Some say it was the highest profile story in the history of sports. It’s hard for me to imagine any nook or cranny in the United States where it wasn’t the biggest story of the week. It’s the perfect example of why I’ve been a passionate sports fan my entire life and why I don’t understand how anyone can not have sports in their life, at least a little bit.
I was late to work today because I couldn’t take my eyes off the television coverage of the Chicago Cubs’ parade and celebration of the World Series title they won Wednesday night. If you’re one of those folks who don’t share my passion for sports, there’s a chance you don’t know it was the Cubs’ first World Series title in 108 years, a drought that made the Lovable Losers from the friendly confines of Wrigley Field the sentimental darlings of baseball fans all over the country, if not world. The same fans who no longer have to say, “wait ‘til next year.’’
One of the many tidbits I gleaned from the television coverage of the celebration in Chicago was an anecdote from Cubs manager Joe Maddon, who guided his team to the World Series title in just his second season managing the club. It was revealed that Maddon had so much respect and appreciation for the Cubs and their place in the hearts of their fans that he would approach fans during recent weeks often with the same request. “Everyone has a story,’’ Maddon would say. “Tell me yours.’’
You see, Maddon had come to realize that every Cubs fan had their own story as to why they were a fan of the team. He respected that, even honored it. And, he genuinely wanted to hear every story, often about the long-suffering friend of family member whose passion for the team led Maddon’s storyteller to become the Cubs fan they are today.
Here’s my story.
I was blessed to grow up in a great family. In addition to that, I was also blessed to grow up with two additional families in my hometown who would qualify as my second families. The father/stepfather of one of those families was Robert John Salvesen, an attorney in Skamania County who also filled the role as my Babe Ruth baseball coach.
I knew the Salvesen/Anderson (it was Bob Salvesen’s second marriage) family most of my life, but became very close to the family beginning in my junior high school years. Bob Salvesen and I hit it off from the beginning, largely due to our passion for sports, baseball in particular.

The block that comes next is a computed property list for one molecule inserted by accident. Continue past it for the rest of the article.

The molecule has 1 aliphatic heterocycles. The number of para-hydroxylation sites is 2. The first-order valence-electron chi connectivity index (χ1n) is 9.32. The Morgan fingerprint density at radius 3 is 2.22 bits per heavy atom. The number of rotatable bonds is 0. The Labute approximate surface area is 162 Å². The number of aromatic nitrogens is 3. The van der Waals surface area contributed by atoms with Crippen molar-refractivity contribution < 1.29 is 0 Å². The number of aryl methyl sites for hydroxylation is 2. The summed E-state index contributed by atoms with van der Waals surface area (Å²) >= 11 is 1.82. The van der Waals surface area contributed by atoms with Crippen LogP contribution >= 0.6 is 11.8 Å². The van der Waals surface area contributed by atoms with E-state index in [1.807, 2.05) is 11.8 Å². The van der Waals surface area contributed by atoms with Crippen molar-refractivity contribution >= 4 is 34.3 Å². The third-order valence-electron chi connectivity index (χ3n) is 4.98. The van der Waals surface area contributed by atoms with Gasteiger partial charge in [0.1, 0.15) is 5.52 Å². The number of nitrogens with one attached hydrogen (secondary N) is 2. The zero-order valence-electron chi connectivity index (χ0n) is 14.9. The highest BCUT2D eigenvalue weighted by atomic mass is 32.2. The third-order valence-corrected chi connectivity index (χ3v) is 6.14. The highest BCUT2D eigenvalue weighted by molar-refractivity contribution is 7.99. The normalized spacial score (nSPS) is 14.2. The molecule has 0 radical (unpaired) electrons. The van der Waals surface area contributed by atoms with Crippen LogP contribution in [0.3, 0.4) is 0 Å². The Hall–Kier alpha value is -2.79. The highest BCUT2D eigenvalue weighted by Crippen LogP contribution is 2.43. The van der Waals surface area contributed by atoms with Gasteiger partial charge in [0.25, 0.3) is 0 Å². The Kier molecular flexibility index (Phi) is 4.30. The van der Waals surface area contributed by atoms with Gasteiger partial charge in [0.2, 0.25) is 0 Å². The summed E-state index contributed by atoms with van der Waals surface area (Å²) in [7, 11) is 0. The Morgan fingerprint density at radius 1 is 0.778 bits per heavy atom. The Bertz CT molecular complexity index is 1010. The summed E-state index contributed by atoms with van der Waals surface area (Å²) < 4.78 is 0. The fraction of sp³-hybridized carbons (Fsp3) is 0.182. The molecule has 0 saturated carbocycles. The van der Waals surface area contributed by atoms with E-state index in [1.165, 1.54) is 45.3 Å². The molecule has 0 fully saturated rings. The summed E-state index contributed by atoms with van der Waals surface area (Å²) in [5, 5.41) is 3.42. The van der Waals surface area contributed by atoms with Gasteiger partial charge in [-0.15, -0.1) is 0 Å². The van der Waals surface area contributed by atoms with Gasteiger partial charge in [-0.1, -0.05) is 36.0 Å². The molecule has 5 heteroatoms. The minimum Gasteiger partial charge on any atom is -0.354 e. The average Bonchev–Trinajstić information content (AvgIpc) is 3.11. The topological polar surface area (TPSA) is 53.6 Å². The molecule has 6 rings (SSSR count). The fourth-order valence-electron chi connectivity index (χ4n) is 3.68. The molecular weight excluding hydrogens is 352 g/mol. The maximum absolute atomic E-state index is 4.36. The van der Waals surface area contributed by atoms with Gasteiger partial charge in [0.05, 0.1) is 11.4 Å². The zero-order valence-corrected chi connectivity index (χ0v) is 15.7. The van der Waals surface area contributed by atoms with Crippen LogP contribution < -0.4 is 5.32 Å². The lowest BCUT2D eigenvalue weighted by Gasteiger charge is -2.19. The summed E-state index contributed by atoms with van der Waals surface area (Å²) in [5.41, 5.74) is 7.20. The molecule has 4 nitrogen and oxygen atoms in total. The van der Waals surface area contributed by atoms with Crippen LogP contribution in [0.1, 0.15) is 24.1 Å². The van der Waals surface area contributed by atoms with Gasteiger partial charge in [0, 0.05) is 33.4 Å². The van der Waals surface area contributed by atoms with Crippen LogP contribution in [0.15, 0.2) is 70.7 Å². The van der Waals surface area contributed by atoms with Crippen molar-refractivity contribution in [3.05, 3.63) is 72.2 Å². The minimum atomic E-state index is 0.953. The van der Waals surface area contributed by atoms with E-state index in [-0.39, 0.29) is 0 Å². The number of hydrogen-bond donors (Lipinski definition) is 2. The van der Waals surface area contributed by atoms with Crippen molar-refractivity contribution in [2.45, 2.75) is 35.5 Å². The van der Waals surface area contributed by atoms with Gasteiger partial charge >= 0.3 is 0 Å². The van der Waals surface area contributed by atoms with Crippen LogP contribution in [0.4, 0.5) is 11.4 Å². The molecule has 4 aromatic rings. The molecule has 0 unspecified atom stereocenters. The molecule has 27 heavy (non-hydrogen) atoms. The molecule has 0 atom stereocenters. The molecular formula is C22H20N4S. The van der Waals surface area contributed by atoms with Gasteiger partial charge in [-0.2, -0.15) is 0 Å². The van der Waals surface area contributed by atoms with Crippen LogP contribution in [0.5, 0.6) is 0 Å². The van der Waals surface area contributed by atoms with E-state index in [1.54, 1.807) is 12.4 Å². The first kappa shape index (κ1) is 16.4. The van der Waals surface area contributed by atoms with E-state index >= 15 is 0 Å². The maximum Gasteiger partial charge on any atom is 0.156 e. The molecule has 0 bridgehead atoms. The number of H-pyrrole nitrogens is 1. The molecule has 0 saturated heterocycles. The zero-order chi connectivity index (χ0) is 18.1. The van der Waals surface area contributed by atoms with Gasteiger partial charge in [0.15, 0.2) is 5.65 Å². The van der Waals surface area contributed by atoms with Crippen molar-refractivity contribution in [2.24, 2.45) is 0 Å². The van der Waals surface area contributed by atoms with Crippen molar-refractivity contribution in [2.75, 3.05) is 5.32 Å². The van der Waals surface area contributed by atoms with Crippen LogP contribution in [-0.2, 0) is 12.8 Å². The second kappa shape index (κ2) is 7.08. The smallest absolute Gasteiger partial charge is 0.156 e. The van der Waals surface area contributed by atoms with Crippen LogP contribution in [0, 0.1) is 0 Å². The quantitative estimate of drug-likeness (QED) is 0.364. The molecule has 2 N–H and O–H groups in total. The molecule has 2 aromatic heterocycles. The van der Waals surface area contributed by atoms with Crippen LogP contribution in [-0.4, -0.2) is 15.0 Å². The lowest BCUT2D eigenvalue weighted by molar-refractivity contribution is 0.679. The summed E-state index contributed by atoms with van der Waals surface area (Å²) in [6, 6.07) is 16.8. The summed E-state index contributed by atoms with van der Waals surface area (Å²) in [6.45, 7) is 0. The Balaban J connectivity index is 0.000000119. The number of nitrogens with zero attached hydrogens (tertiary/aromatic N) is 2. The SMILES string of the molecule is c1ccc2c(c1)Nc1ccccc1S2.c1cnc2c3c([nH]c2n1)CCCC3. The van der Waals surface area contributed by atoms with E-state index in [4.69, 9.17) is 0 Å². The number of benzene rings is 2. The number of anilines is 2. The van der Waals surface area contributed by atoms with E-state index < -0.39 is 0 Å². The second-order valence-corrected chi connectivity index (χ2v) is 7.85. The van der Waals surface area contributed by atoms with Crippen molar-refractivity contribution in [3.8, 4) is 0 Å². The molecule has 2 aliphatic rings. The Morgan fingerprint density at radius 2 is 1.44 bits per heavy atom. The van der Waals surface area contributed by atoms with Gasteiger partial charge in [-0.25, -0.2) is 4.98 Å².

Bob had grown up in Western Springs, Illinois, a suburb of Chicago. His favorite days came during the baseball season when his father would have his mother put him on the train for a ride into the city, where his father would meet him and take him to an afternoon Cubs’ game. Bob was a storyteller, and an overwhelming percentage of his stories were about the Cubs.
Of course there were the stories about the 1908 Cubs, the last Cubs’ team to win a World Series. Bob loved to tell us of that team’s legendary double-play combination of Tinker to Evers to Chance. I’m pretty sure Bob wasn’t born yet in 1908, so they were stories that his father had undoubtedly shared with him.
Thanks to Bob’s passion for the Cubs, I jumped off the Big Red Machine (Cincinnati Reds) bandwagon that I had been on in my childhood years and became a Cubs fan. That was almost 40 years ago, so you can’t accuse me of being late to the party.
In my early adulthood, after Skamania County was blessed to have television station WGN added to its cable offerings, helping to further cement the Cubs as my favorite team, I found myself sitting at the Salvesen family dining table with Bob. It was just him and I one afternoon, no one else was home.
Bob was sitting in his customary place at the head of the table, completing the New York Times crossword puzzle, one of his favorite of many daily rituals. Bob was a graduate of Northwestern and the University of Michigan Law School. He also took some classes at Harvard. A professor of his at Northwestern once told him, “Congratulations Bob, you’re leaving here with more useless knowledge than anyone I’ve ever known.’’ As a result, the New York Times crossword rarely offered a test that stumped my friend.
One of the stories Bob shared with me on this day was of one of the last conversations he had with his father. If my memory is correct, his father was in the hospital and it was just the two of them alone. In his failing health, Bob shared with me that his father’s mind was still sharp enough to recite the entire starting lineup of those Chicago World Series champs from 1908. It was a special moment for me and an emotional moment for both of us.
I have long held the Cubs dear to my heart, due in large part to my friend, who unfortunately wasn’t here with us to celebrate the Cubs’ latest World Series title. But, even in his absence, I’ve continued to follow the Cubs, and often think of memories of Bob as I do.
I’ve often said the greatest sports day in my life came in 1992. It was my only visit to the Windy City and I was blessed to take in an afternoon game at Wrigley Field between the Cubs and San Diego Padres on the same day I covered Game 1 of the 1992 NBA Finals between the Portland Trail Blazers and the Chicago Bulls.
I sat in the right-center field bleachers. I met some great Cubs fans. Both my forearms were burned by the sun. And, as I gazed around that glorious ballpark, several times during the afternoon I thought of my friend sitting just across the way as a little boy with his father.